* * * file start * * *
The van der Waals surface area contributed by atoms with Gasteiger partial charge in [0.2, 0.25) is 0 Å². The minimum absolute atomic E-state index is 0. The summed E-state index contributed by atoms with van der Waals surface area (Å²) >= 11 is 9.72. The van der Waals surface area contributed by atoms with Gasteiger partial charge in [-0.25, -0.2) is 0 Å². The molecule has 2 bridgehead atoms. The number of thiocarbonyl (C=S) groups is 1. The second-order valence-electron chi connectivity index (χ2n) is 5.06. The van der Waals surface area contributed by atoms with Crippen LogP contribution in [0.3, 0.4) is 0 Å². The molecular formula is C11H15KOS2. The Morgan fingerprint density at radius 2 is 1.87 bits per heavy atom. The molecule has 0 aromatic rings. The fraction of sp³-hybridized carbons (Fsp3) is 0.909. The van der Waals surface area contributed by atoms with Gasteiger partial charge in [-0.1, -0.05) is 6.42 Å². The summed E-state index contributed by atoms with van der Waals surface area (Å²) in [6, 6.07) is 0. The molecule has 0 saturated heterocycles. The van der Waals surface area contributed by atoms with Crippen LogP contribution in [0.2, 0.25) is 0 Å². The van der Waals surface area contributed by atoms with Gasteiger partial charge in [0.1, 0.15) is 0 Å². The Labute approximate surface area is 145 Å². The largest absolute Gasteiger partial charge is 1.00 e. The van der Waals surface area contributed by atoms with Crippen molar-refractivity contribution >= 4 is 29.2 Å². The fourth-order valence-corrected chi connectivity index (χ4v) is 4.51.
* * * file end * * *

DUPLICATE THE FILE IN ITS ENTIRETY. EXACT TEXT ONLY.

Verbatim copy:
The van der Waals surface area contributed by atoms with Gasteiger partial charge in [0.2, 0.25) is 0 Å². The minimum absolute atomic E-state index is 0. The summed E-state index contributed by atoms with van der Waals surface area (Å²) >= 11 is 9.72. The van der Waals surface area contributed by atoms with Gasteiger partial charge in [-0.25, -0.2) is 0 Å². The molecule has 2 bridgehead atoms. The number of thiocarbonyl (C=S) groups is 1. The second-order valence-electron chi connectivity index (χ2n) is 5.06. The van der Waals surface area contributed by atoms with Crippen LogP contribution in [0.3, 0.4) is 0 Å². The molecular formula is C11H15KOS2. The Morgan fingerprint density at radius 2 is 1.87 bits per heavy atom. The molecule has 0 aromatic rings. The fraction of sp³-hybridized carbons (Fsp3) is 0.909. The van der Waals surface area contributed by atoms with Gasteiger partial charge in [-0.1, -0.05) is 6.42 Å². The summed E-state index contributed by atoms with van der Waals surface area (Å²) in [6, 6.07) is 0. The molecule has 0 saturated heterocycles. The van der Waals surface area contributed by atoms with Crippen LogP contribution in [0.2, 0.25) is 0 Å². The van der Waals surface area contributed by atoms with Gasteiger partial charge in [0.1, 0.15) is 0 Å². The Labute approximate surface area is 145 Å². The largest absolute Gasteiger partial charge is 1.00 e. The van der Waals surface area contributed by atoms with Crippen molar-refractivity contribution >= 4 is 29.2 Å². The fourth-order valence-corrected chi connectivity index (χ4v) is 4.51.